Sometime in 2009, the COSPAS-SARSAT satellite system will no longer be receiving distress signals on today’s common distress frequencies, 121.5 MHz and 243.0 MHz. Instead, the satellites will monitor only 406 MHz, a frequency that’s being phased in for civilian use. COSPAS-SARSAT is the satellite distress alerting system designed to pick up emergency locator transmitter (ELT) signals and relay activation alerts to the National Oceanic and Atmospheric Administration (NOAA), the U.S. Air Force Rescue Coordination Center and the U.S. Coast Guard Rescue Coordination Center.
The new 406 MHz ELTs encode information digitally and can transmit an aircraft’s identification number as well as its position derived from GPS information. Each 406 MHz ELT will have to be registered with NOAA. The promise of the updated satellite system is to reduce the time it takes to recognize an ELT alert, reduce the number of false alerts and locate the source of the distress signal within a mile or two, versus the 10 or 20 miles common with the old system.
Difficulties encountered by search-and-rescue agencies trying to pinpoint current ELTs were portrayed in the NTSB’s investigation of an accident that occurred in the Berkshire Mountains of Massachusetts on March 2, 2003. A Piper PA-32-300 Cherokee Six was on a flight from Lakeland, Fla., to Keene, N.H., with a family of seven on board. The airplane stopped at a small airport in Great Barrington, Mass., before continuing to Keene. Shortly after takeoff, the airplane crashed on a snow-covered mountain. Four members of the family survived the initial crash. One of them later died in a hospital. The survivors had spent about 18 hours in freezing temperatures before being rescued.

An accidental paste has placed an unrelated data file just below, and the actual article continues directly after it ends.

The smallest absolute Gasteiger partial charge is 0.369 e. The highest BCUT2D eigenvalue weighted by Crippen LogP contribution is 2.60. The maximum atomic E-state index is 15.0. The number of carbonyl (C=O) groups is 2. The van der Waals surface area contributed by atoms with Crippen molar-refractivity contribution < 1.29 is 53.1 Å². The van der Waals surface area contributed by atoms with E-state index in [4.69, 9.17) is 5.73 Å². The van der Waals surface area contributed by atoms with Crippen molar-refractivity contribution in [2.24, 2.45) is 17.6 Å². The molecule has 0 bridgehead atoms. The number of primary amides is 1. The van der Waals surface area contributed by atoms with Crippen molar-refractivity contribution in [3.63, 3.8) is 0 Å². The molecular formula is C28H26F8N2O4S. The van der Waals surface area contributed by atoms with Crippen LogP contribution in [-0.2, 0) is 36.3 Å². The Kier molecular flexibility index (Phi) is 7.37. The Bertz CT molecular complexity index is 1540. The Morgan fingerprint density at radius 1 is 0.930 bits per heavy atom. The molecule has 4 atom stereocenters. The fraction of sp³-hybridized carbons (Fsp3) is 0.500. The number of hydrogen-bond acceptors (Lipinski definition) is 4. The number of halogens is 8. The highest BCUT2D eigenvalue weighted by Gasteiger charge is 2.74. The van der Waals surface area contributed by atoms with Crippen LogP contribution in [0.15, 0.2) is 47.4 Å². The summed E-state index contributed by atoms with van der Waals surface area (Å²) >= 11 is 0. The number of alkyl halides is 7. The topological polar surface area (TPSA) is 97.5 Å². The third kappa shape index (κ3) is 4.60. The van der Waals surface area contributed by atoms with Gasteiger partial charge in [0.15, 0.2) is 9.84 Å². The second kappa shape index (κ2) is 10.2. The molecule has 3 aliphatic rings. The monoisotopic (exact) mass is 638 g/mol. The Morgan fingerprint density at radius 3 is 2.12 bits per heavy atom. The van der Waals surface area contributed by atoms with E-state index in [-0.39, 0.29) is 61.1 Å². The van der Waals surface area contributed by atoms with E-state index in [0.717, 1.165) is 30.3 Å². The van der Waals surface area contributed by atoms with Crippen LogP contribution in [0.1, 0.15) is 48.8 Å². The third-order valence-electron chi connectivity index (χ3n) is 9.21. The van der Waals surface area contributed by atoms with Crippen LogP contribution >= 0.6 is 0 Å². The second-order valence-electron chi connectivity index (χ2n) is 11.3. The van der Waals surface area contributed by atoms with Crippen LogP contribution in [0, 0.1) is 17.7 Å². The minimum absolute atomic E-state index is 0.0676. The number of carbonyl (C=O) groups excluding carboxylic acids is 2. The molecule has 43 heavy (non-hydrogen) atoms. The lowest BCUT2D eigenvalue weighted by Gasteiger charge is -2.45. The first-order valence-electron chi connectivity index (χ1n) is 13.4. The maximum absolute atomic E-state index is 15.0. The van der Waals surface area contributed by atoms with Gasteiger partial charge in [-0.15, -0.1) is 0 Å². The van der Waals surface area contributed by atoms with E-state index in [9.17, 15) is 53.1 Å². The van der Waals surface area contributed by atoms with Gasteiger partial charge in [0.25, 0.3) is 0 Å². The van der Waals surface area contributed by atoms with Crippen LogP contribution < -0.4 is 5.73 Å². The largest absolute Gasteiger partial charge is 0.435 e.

At 9:39 p.m., the Air Force Rescue Coordination Center (AFRCC) received an ELT signal from the COSPAS-SARSAT satellite system. The location was near the town of Sheffield, Mass., just over 11 miles southwest of the accident site. At 10:00, the Burlington (BTV) Automated Flight Service Station received a call from a relative of those on the flight. The individual reported speaking with the pilot via cell phone at 5:38, when the airplane was near Wilkes-Barre, Penn. He hadn’t been able to reach the pilot again despite repeated calls. BTV began contacting other FAA facilities requesting information about the airplane. About 10:22, Boston Air Traffic Control received a phone call from AFRCC opening an “incident” for the ELT signal near Sheffield.
At 10:31, BTV received a call from AFRCC to begin investigating an ELT incident, which prompted FAA personnel to link the ELT incident with the PA-32-300 airplane. At 11:04, Boston ATC learned from the New York TRACON that a controller had “worked” the PA-32-300 and that the pilot had cancelled his IFR flight plan and changed his destination to Barnes Municipal Airport (BAF), Westfield, Mass., due to icing. Also about 11:04, specialists at BTV notified the Massachusetts State Police and Great Barrington Police Department of the reported ELT signal.